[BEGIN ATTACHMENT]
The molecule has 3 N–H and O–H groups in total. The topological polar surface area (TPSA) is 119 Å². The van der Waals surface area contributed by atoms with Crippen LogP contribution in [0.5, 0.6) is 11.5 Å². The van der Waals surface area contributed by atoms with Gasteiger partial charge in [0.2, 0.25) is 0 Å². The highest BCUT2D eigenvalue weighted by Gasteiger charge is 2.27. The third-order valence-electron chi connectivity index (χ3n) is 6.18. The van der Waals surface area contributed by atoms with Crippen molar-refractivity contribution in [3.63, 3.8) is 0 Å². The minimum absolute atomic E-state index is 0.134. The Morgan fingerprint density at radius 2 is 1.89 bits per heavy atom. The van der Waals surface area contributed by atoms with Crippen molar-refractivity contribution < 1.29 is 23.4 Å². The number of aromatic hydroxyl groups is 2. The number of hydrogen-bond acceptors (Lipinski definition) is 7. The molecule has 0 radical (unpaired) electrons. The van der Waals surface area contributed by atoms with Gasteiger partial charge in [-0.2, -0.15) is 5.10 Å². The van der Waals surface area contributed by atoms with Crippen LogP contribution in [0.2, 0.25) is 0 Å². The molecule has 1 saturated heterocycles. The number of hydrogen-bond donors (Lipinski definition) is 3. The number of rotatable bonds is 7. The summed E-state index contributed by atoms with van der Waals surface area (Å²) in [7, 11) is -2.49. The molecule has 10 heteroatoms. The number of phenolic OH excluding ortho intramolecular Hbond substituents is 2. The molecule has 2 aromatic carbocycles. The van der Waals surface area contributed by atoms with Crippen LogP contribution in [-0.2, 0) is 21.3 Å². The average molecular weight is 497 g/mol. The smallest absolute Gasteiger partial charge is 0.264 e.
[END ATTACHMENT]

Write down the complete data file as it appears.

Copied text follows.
The molecule has 3 N–H and O–H groups in total. The topological polar surface area (TPSA) is 119 Å². The van der Waals surface area contributed by atoms with Crippen LogP contribution in [0.5, 0.6) is 11.5 Å². The van der Waals surface area contributed by atoms with Gasteiger partial charge in [0.2, 0.25) is 0 Å². The highest BCUT2D eigenvalue weighted by Gasteiger charge is 2.27. The third-order valence-electron chi connectivity index (χ3n) is 6.18. The van der Waals surface area contributed by atoms with Crippen molar-refractivity contribution in [3.63, 3.8) is 0 Å². The minimum absolute atomic E-state index is 0.134. The Morgan fingerprint density at radius 2 is 1.89 bits per heavy atom. The van der Waals surface area contributed by atoms with Crippen molar-refractivity contribution < 1.29 is 23.4 Å². The number of aromatic hydroxyl groups is 2. The number of hydrogen-bond acceptors (Lipinski definition) is 7. The molecule has 0 radical (unpaired) electrons. The van der Waals surface area contributed by atoms with Gasteiger partial charge in [-0.2, -0.15) is 5.10 Å². The van der Waals surface area contributed by atoms with Crippen LogP contribution in [0.2, 0.25) is 0 Å². The molecule has 1 saturated heterocycles. The number of hydrogen-bond donors (Lipinski definition) is 3. The number of rotatable bonds is 7. The summed E-state index contributed by atoms with van der Waals surface area (Å²) in [7, 11) is -2.49. The molecule has 10 heteroatoms. The number of phenolic OH excluding ortho intramolecular Hbond substituents is 2. The molecule has 2 aromatic carbocycles. The van der Waals surface area contributed by atoms with Crippen LogP contribution in [-0.2, 0) is 21.3 Å². The average molecular weight is 497 g/mol. The smallest absolute Gasteiger partial charge is 0.264 e.